This month, a new study from the Yale School of Management, which has been monitoring approximately 1,300 companies that do business in Russia, found that the almost 1,000 companies that exited Russia after its invasion of Ukraine weren’t just benefiting from a reputational boost but were also being rewarded with outsize stock-market returns, while those that remained were punished.
According to Yale’s research team, the findings suggested that “equity markets are actually rewarding companies for leaving Russia while punishing those that remain behind, with divergent stock performance generally corresponding with the degree of Russian exit — which holds true across regions, sectors and company sizes” according to their report. Notably, the team stated the focus on asset write-downs and lost revenue was misplaced and that they have demonstrated that “the shareholder wealth created through equity gains have already far surpassed the cost of one-time impairments for companies that have written down the value of their Russian assets.” Furthermore, the research found that “the gains enjoyed by companies that have curtailed their activities in Russia extend beyond public equity markets into credit markets, as measured by longer-dated corporate bond prices, credit spreads and related derivatives.”
Following months of debate on the impact of the Russian exodus, and its ability to have a meaningful impact on companies’ bottom line, the findings evoke an ethos held by many compliance officers, echoed by the Yale researchers in that “clearly, doing well has not been antithetical to doing good — at least when it comes to withdrawing from Russia,” as Raiffeisen Bank International (RBI) has experienced.
According to S&P Global, RBI is facing growing pressure to decide the future of its sizable Russian business, which constitutes a third of its profits, as many of its peers have exited the jurisdiction. Yet, RBI's share has lost more than half its value since the invasion of Ukraine in late February, reaching its lowest value since the turn of the century. S&P’s reporting further suggested that the stock “remained depressed relative to its peers even after the bank reported that consolidated profit and return on equity for the first quarter had both more than doubled year over year.” Shareholder anxiety was front and center at the bank’s earnings call last month, as its CEO was “quizzed by analysts for more clarity on the Russia situation” with one analyst suggesting that “RBI's current exposure to Russia may raise ESG concerns, and for some institutional investors the bank may become ‘uninvestable’." The analyst goes on to note that while “the majority of RBI's Russian portfolio is not yet exposed to sanction risk, ‘[they] cannot exclude that such risk will reappear in the future with the extension of sanction measures’.”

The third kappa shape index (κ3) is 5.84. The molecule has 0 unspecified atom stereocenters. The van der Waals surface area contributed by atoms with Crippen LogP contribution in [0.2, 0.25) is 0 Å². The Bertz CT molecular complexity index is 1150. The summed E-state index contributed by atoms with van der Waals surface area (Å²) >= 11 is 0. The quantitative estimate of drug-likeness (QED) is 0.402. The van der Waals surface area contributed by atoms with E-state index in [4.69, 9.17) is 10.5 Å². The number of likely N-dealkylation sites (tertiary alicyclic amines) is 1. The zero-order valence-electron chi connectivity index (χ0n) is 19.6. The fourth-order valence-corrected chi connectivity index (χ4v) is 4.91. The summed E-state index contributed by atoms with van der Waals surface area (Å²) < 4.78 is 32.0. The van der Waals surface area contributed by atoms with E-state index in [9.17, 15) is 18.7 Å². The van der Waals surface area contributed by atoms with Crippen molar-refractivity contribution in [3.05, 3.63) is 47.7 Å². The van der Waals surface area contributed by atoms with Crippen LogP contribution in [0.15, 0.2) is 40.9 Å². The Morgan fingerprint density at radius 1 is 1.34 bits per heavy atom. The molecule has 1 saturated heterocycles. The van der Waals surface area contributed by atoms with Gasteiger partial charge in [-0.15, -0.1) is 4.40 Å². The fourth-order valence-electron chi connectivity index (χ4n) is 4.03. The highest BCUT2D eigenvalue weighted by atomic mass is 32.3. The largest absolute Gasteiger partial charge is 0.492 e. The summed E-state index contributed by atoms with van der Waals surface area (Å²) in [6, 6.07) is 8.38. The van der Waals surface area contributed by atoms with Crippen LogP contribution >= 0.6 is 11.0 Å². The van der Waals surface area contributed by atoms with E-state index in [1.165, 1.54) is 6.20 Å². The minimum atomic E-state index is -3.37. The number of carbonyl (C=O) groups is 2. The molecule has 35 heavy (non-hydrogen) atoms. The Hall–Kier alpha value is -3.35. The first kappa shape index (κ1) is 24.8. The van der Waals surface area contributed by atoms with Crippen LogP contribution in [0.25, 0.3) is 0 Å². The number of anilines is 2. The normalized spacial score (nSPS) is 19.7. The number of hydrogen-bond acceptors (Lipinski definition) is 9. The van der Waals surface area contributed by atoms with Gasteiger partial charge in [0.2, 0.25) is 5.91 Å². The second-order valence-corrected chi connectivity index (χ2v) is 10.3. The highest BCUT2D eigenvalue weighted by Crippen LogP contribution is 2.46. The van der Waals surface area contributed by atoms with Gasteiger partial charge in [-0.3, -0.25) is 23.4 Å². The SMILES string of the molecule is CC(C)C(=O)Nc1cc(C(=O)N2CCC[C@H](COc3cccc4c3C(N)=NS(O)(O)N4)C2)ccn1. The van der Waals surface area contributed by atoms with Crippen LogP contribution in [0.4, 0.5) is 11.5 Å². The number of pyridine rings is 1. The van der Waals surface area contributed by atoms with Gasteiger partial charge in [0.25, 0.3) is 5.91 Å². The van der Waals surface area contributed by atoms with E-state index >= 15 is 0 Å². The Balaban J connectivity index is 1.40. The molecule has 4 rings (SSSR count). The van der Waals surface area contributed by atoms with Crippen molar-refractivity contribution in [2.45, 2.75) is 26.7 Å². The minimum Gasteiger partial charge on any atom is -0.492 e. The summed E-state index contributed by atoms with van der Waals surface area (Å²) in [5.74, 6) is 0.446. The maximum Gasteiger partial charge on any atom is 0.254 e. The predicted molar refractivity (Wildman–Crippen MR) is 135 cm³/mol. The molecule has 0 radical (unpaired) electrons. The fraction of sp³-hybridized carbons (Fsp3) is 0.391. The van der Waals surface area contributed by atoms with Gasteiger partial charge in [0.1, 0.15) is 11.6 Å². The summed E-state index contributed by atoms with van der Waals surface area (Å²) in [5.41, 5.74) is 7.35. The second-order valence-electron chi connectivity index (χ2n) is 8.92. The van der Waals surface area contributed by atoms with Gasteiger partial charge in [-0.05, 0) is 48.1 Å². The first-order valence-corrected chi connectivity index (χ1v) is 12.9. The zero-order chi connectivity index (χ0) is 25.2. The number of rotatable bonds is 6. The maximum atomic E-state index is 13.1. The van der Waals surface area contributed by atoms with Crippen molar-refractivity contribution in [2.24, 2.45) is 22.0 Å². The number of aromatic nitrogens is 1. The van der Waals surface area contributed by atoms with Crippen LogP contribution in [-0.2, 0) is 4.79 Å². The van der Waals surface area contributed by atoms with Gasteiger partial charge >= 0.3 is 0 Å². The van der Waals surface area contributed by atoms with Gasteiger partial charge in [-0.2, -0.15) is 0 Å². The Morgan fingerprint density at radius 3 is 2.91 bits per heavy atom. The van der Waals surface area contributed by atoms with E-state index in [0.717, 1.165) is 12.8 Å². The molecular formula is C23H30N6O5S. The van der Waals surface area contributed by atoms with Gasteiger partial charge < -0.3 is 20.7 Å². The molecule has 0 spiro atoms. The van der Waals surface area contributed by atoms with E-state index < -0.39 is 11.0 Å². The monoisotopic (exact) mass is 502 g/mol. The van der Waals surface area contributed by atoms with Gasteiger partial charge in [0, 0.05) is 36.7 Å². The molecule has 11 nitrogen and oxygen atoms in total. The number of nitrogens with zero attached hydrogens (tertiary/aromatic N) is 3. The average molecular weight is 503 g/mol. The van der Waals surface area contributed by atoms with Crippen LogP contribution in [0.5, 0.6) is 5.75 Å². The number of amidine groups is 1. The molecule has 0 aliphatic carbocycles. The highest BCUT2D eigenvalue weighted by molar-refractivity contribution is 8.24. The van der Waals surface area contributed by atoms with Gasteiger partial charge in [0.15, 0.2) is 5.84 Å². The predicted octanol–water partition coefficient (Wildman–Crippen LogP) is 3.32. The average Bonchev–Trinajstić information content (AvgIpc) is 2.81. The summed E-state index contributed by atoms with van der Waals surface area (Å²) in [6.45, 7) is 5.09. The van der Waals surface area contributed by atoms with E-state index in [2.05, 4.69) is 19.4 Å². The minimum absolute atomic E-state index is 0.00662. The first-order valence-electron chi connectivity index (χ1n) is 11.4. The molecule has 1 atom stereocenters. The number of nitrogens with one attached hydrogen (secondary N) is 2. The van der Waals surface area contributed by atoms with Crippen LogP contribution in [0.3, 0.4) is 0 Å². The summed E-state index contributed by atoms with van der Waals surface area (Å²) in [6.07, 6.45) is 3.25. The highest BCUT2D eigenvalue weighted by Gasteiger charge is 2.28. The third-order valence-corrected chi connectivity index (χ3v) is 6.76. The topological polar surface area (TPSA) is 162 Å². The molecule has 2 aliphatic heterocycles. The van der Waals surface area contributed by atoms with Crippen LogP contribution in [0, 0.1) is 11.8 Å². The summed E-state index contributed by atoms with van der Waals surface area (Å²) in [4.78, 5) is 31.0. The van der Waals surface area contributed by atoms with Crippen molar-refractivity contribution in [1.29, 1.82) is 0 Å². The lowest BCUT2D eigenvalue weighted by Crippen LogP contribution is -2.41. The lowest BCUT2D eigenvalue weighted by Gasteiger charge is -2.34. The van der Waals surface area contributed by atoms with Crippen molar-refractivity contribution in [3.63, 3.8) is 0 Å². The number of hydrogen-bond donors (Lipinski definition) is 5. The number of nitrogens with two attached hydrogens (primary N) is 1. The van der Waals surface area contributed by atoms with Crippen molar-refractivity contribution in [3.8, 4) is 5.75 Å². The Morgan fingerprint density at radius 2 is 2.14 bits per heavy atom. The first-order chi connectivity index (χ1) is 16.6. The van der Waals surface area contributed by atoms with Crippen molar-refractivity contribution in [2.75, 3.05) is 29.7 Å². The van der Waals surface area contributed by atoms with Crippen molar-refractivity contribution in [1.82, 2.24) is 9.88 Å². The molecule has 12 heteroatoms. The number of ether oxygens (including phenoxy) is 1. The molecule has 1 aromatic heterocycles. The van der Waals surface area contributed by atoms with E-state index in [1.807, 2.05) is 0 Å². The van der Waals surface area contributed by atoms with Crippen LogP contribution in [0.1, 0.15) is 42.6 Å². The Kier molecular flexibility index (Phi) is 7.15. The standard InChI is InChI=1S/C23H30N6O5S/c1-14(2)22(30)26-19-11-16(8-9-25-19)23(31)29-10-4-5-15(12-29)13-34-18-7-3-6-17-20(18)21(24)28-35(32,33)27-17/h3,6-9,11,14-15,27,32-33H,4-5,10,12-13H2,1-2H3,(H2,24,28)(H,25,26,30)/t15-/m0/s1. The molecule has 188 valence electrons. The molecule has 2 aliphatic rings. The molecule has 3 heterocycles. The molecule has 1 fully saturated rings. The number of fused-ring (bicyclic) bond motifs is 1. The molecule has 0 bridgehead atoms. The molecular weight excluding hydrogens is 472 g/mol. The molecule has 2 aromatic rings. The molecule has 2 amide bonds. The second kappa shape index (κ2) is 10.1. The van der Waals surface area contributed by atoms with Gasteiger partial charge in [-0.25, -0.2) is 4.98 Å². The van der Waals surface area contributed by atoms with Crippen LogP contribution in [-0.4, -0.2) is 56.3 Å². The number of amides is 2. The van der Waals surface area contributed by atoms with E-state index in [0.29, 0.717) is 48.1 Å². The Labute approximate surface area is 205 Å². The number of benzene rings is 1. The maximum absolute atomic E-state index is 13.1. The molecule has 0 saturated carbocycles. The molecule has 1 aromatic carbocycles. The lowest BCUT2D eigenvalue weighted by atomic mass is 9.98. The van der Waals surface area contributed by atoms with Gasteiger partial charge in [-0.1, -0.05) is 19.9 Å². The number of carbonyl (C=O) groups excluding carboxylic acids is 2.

While institutions with existing exposure to Russia face a dilemma and continue to deliberate on the impact of the decision to remain on shareholder value, others should remain vigilant of the risks associated with Russian exposure given the complexity and nuanced nature of sanctions compliance. And while reputational costs have historically been top of mind for institutions and its stakeholders, the unprecedented nature of the geopolitical landscape in light of the Ukraine invasion will undoubtedly raise the stakes, and more critically, the costs of non-compliance.